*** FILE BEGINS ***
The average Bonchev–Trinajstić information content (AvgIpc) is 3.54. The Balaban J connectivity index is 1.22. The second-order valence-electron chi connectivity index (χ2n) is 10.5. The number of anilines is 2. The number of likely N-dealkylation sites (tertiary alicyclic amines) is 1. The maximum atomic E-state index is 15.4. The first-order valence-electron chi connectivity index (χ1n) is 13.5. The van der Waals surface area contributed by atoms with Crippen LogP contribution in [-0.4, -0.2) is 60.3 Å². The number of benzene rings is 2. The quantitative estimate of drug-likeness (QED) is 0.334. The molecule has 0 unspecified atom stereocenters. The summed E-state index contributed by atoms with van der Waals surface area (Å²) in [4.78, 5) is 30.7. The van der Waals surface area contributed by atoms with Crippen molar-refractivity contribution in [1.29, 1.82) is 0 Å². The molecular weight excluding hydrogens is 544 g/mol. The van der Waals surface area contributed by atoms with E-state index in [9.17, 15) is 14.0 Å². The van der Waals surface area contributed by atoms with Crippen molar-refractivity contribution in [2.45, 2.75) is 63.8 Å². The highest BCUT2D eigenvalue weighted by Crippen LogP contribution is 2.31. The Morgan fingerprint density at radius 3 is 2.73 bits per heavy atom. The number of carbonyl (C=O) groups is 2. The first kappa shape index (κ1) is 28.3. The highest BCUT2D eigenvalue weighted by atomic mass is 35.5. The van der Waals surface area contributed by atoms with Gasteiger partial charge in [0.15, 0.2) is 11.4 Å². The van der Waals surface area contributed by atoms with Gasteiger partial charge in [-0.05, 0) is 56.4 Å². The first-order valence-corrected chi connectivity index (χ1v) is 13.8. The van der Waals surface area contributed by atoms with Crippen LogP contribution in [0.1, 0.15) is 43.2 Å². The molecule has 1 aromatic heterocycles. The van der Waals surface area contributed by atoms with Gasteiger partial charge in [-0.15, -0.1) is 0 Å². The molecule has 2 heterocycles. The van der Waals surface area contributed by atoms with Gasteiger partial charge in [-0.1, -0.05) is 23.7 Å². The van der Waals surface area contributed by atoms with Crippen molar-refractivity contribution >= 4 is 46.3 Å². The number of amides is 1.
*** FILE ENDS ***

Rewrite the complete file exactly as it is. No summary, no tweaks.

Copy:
The average Bonchev–Trinajstić information content (AvgIpc) is 3.54. The Balaban J connectivity index is 1.22. The second-order valence-electron chi connectivity index (χ2n) is 10.5. The number of anilines is 2. The number of likely N-dealkylation sites (tertiary alicyclic amines) is 1. The maximum atomic E-state index is 15.4. The first-order valence-electron chi connectivity index (χ1n) is 13.5. The van der Waals surface area contributed by atoms with Crippen LogP contribution in [-0.4, -0.2) is 60.3 Å². The number of benzene rings is 2. The quantitative estimate of drug-likeness (QED) is 0.334. The molecule has 0 unspecified atom stereocenters. The summed E-state index contributed by atoms with van der Waals surface area (Å²) in [4.78, 5) is 30.7. The van der Waals surface area contributed by atoms with Crippen molar-refractivity contribution in [1.29, 1.82) is 0 Å². The molecular weight excluding hydrogens is 544 g/mol. The van der Waals surface area contributed by atoms with E-state index in [9.17, 15) is 14.0 Å². The van der Waals surface area contributed by atoms with Crippen molar-refractivity contribution in [2.45, 2.75) is 63.8 Å². The highest BCUT2D eigenvalue weighted by Crippen LogP contribution is 2.31. The Morgan fingerprint density at radius 3 is 2.73 bits per heavy atom. The number of carbonyl (C=O) groups is 2. The first kappa shape index (κ1) is 28.3. The highest BCUT2D eigenvalue weighted by atomic mass is 35.5. The van der Waals surface area contributed by atoms with Gasteiger partial charge in [0.15, 0.2) is 11.4 Å². The van der Waals surface area contributed by atoms with Gasteiger partial charge in [-0.05, 0) is 56.4 Å². The first-order valence-corrected chi connectivity index (χ1v) is 13.8. The van der Waals surface area contributed by atoms with Crippen LogP contribution in [0.1, 0.15) is 43.2 Å². The molecule has 1 aromatic heterocycles. The van der Waals surface area contributed by atoms with Gasteiger partial charge in [-0.15, -0.1) is 0 Å². The molecule has 2 heterocycles. The van der Waals surface area contributed by atoms with Gasteiger partial charge in [-0.1, -0.05) is 23.7 Å². The van der Waals surface area contributed by atoms with Crippen molar-refractivity contribution >= 4 is 46.3 Å². The number of amides is 1.